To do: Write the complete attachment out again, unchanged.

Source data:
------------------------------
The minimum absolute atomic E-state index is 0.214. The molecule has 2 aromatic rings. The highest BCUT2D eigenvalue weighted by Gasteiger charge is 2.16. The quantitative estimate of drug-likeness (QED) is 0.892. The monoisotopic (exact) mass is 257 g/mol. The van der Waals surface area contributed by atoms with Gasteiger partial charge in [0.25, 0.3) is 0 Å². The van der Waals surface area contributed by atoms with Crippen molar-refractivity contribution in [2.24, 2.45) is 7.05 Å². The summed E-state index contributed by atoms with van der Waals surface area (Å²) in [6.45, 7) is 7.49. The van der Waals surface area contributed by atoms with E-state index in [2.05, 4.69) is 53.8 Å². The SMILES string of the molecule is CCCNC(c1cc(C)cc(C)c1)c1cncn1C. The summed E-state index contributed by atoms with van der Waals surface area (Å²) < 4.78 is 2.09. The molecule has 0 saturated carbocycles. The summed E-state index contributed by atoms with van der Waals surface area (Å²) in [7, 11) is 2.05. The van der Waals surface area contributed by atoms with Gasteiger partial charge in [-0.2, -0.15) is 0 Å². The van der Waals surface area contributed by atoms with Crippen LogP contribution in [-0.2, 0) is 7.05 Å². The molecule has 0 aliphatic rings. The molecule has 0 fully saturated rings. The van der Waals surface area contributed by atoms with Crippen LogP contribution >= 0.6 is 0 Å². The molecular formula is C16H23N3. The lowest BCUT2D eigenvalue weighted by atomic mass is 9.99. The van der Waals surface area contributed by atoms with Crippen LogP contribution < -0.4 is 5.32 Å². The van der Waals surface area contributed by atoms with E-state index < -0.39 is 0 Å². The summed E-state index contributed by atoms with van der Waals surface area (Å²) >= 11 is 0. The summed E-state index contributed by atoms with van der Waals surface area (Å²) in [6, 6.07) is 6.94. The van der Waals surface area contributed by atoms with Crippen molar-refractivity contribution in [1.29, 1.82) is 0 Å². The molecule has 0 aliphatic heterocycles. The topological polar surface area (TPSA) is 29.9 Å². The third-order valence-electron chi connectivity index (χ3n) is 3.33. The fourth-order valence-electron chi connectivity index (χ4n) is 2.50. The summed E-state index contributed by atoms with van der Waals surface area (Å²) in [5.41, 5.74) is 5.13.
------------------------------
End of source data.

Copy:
The minimum absolute atomic E-state index is 0.214. The molecule has 2 aromatic rings. The highest BCUT2D eigenvalue weighted by Gasteiger charge is 2.16. The quantitative estimate of drug-likeness (QED) is 0.892. The monoisotopic (exact) mass is 257 g/mol. The van der Waals surface area contributed by atoms with Gasteiger partial charge in [0.25, 0.3) is 0 Å². The van der Waals surface area contributed by atoms with Crippen molar-refractivity contribution in [2.24, 2.45) is 7.05 Å². The summed E-state index contributed by atoms with van der Waals surface area (Å²) in [6.45, 7) is 7.49. The van der Waals surface area contributed by atoms with E-state index in [2.05, 4.69) is 53.8 Å². The SMILES string of the molecule is CCCNC(c1cc(C)cc(C)c1)c1cncn1C. The summed E-state index contributed by atoms with van der Waals surface area (Å²) < 4.78 is 2.09. The molecule has 0 saturated carbocycles. The summed E-state index contributed by atoms with van der Waals surface area (Å²) in [7, 11) is 2.05. The van der Waals surface area contributed by atoms with Gasteiger partial charge in [-0.2, -0.15) is 0 Å². The van der Waals surface area contributed by atoms with Crippen LogP contribution in [-0.2, 0) is 7.05 Å². The molecule has 0 aliphatic rings. The molecule has 0 fully saturated rings. The van der Waals surface area contributed by atoms with Crippen LogP contribution >= 0.6 is 0 Å². The molecular formula is C16H23N3. The lowest BCUT2D eigenvalue weighted by atomic mass is 9.99. The van der Waals surface area contributed by atoms with Crippen LogP contribution < -0.4 is 5.32 Å². The van der Waals surface area contributed by atoms with E-state index < -0.39 is 0 Å². The summed E-state index contributed by atoms with van der Waals surface area (Å²) >= 11 is 0. The summed E-state index contributed by atoms with van der Waals surface area (Å²) in [6, 6.07) is 6.94. The van der Waals surface area contributed by atoms with Crippen molar-refractivity contribution in [1.29, 1.82) is 0 Å². The molecule has 0 aliphatic heterocycles. The topological polar surface area (TPSA) is 29.9 Å². The third-order valence-electron chi connectivity index (χ3n) is 3.33. The fourth-order valence-electron chi connectivity index (χ4n) is 2.50. The summed E-state index contributed by atoms with van der Waals surface area (Å²) in [5.41, 5.74) is 5.13.